Protesters have flooded the streets of New York, Chicago and Washington for a second night of rallies against the clearing of a white police officer who choked an unarmed black man.
Powerful images showed thousands of marchers carrying pictures of Eric Garner and placards reading “black lives matter” and “justice now” in demonstrations spreading across the US little over a week after another white officer escaped indictment for killing Michael Brown.
Hundreds of placards on Thursday night bore the slogan “Ferguson is everywhere” in reference to the shooting of 18-year-old Mr Brown, who was also black and unarmed.
In New York’s iconic Grand Central Station, hundreds of protesters lay on the floor in a “die in” as at least 3,000 people congregated in Times Square, shouting at police: “Who do you protect?”
Mr Garner’s death is one of numerous cases where unarmed black men and boys have died after confrontations with white police officers in the US this year alone.
The 43-year-old died shortly after being restrained by Daniel Pantaleo in Staten Island, New York, in July after he denied selling cigarettes illegally and accused police of harassing him.
A video of the incident went viral online, with Mr Garner heard shouting “I can’t breathe” repeatedly.
The city’s medical examiner’s office found he died due to the compression of his neck, chest and prone positioning during physical restraint by police but on Wednesday, a grand jury decided not to indict officer Pantaleo.
He could still face disciplinary action from an internal police investigation, his lawyer Stuart London said, adding that he expects his client to be swiftly exonerated.
The probe is expected to focus on whether officer Pantaleo employed a chokehold, which is banned in most circumstances. Mr London said his client testified to the grand jury that he never put pressure on Mr Garner's neck and was using a legal method of restraint.
His dying chant of “I can’t breathe” has been taken up by the thousands of protesters across the US, who snaked through the streets of Manhattan during Thursday’s evening rush hour, bringing traffic to a standstill as they were joined by passers-by.
Tensions rose as hundreds of police were deployed to remove a large crowd congregated in Times Square, where there were a number of arrests.
Sharon Gordon, 52, a protester from New Jersey, said she believed the protests and continuing demonstrations over Mr Garner's death and the shooting of Mr Brown could make a difference to police policy. “There's been a confluence of social media and outrage,” she added. “I do believe for the first time we're about to make a change.”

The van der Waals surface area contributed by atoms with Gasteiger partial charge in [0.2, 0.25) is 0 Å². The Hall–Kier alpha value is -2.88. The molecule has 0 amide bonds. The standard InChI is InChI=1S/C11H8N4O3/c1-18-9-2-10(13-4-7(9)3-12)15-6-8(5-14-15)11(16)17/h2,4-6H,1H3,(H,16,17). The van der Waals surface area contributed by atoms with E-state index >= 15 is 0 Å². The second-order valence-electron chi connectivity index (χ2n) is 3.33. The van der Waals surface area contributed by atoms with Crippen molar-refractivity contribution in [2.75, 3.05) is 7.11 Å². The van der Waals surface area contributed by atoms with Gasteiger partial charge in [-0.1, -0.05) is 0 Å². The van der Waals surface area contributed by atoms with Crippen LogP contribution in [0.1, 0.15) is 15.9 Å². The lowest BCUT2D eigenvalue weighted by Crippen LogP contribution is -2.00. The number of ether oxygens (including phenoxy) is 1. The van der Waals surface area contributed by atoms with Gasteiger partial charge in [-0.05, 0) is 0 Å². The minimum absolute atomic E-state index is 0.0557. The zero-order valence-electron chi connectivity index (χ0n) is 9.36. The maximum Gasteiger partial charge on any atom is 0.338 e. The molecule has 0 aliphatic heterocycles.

Demonstrations also crossed two bridges connecting Manhattan and Brooklyn, briefly blocking traffic, and converged at the ferry terminal for Staten Island, where Mr Garner died.
A smaller crowd confronted police, with one shouting at riot police: “We are not violent. We are not touching you. What are you doing with that baton, brother?” Officers did not reply.
In Washington, hundreds took to the streets chanting “no justice, no peace, no racist police,“ as they passed the Justice Department, neared the White House and the Washington Monument, where they blocked traffic with another “die in”.
In Minneapolis, dozens of protesters blocked traffic on a huge interstate motorway, marching and lying down in the road as police tried to move them on.
Protesters in Chicago also blocked traffic and the Boston Globe reported that a thousands-strong crowd gathered at the annual Christmas tree-lighting ceremony in the city centre.
In pictures: Protests over death of Eric Garner
A subway station had to be closed in Oakland, California, due to a “civil disturbance” related to the Eric Garner protests and a “die in” forced police to divert traffic in San Francisco.
Eric Holder, the US Attorney General, has mounted a civil rights review of the Ferguson shooting and promised a full probe of the New York case.
Both deaths have re-ignited debate over the perception that America’s law enforcement system unfairly targets African Americans and other minorities, often using excessing force.
New York City Mayor Bill de Blasio, who took office in January promising to improve police relations with minorities, said all officers would undergo extensive re-training.
"The relationship between police and community has to change," he added. "People need to know that black lives and brown lives matter as much as white lives."
Additional reporting by APReuse content